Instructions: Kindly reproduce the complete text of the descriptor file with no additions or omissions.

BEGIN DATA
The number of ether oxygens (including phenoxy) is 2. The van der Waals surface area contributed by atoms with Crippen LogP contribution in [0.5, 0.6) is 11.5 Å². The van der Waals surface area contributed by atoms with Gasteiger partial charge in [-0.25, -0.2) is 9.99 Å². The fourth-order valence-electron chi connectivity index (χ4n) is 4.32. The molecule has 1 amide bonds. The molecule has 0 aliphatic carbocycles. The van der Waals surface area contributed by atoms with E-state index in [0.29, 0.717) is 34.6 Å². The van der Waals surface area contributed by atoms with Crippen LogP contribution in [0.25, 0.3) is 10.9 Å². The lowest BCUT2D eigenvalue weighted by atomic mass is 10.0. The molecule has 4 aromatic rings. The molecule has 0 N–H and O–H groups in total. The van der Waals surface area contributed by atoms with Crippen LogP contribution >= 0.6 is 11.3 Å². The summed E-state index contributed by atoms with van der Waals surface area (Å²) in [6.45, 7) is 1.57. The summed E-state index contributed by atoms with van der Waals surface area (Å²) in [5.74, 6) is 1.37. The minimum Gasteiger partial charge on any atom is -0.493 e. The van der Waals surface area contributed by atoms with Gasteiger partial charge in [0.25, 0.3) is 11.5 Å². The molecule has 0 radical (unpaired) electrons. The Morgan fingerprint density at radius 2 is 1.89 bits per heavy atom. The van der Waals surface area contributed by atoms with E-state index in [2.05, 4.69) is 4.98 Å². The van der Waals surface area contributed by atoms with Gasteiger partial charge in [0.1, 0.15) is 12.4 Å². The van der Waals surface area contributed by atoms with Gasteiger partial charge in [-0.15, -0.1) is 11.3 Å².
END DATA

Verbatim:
The number of ether oxygens (including phenoxy) is 2. The van der Waals surface area contributed by atoms with Crippen LogP contribution in [0.5, 0.6) is 11.5 Å². The van der Waals surface area contributed by atoms with Gasteiger partial charge in [-0.25, -0.2) is 9.99 Å². The fourth-order valence-electron chi connectivity index (χ4n) is 4.32. The molecule has 1 amide bonds. The molecule has 0 aliphatic carbocycles. The van der Waals surface area contributed by atoms with E-state index in [0.29, 0.717) is 34.6 Å². The van der Waals surface area contributed by atoms with Crippen LogP contribution in [0.25, 0.3) is 10.9 Å². The lowest BCUT2D eigenvalue weighted by atomic mass is 10.0. The molecule has 4 aromatic rings. The molecule has 0 N–H and O–H groups in total. The van der Waals surface area contributed by atoms with Crippen LogP contribution >= 0.6 is 11.3 Å². The summed E-state index contributed by atoms with van der Waals surface area (Å²) in [6.45, 7) is 1.57. The summed E-state index contributed by atoms with van der Waals surface area (Å²) in [5.74, 6) is 1.37. The minimum Gasteiger partial charge on any atom is -0.493 e. The van der Waals surface area contributed by atoms with Gasteiger partial charge in [0.25, 0.3) is 11.5 Å². The molecule has 0 radical (unpaired) electrons. The Morgan fingerprint density at radius 2 is 1.89 bits per heavy atom. The van der Waals surface area contributed by atoms with E-state index in [2.05, 4.69) is 4.98 Å². The van der Waals surface area contributed by atoms with Gasteiger partial charge in [0.1, 0.15) is 12.4 Å². The van der Waals surface area contributed by atoms with Gasteiger partial charge in [-0.15, -0.1) is 11.3 Å².